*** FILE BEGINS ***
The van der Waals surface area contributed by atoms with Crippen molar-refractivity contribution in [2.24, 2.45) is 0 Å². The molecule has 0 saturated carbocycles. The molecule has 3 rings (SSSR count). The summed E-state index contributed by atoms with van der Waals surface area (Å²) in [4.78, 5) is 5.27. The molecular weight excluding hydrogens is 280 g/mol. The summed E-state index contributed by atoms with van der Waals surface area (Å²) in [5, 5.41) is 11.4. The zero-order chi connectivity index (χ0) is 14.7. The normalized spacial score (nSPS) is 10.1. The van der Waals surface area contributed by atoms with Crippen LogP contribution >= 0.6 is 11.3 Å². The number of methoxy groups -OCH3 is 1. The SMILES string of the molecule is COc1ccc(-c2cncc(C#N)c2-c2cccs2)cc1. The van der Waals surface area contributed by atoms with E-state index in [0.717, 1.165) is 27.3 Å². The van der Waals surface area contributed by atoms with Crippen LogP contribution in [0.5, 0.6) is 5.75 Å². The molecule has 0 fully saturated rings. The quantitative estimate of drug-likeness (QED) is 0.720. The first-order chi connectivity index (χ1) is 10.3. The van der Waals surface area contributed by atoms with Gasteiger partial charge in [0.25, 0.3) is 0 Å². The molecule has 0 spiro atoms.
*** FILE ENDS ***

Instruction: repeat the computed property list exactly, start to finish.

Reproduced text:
The van der Waals surface area contributed by atoms with Crippen molar-refractivity contribution in [2.24, 2.45) is 0 Å². The molecule has 0 saturated carbocycles. The molecule has 3 rings (SSSR count). The summed E-state index contributed by atoms with van der Waals surface area (Å²) in [4.78, 5) is 5.27. The molecular weight excluding hydrogens is 280 g/mol. The summed E-state index contributed by atoms with van der Waals surface area (Å²) in [5, 5.41) is 11.4. The zero-order chi connectivity index (χ0) is 14.7. The normalized spacial score (nSPS) is 10.1. The van der Waals surface area contributed by atoms with Crippen LogP contribution >= 0.6 is 11.3 Å². The number of methoxy groups -OCH3 is 1. The SMILES string of the molecule is COc1ccc(-c2cncc(C#N)c2-c2cccs2)cc1. The van der Waals surface area contributed by atoms with E-state index in [0.717, 1.165) is 27.3 Å². The van der Waals surface area contributed by atoms with Crippen LogP contribution in [0.5, 0.6) is 5.75 Å². The molecule has 0 fully saturated rings. The quantitative estimate of drug-likeness (QED) is 0.720. The first-order chi connectivity index (χ1) is 10.3. The van der Waals surface area contributed by atoms with Gasteiger partial charge in [0.25, 0.3) is 0 Å². The molecule has 0 spiro atoms.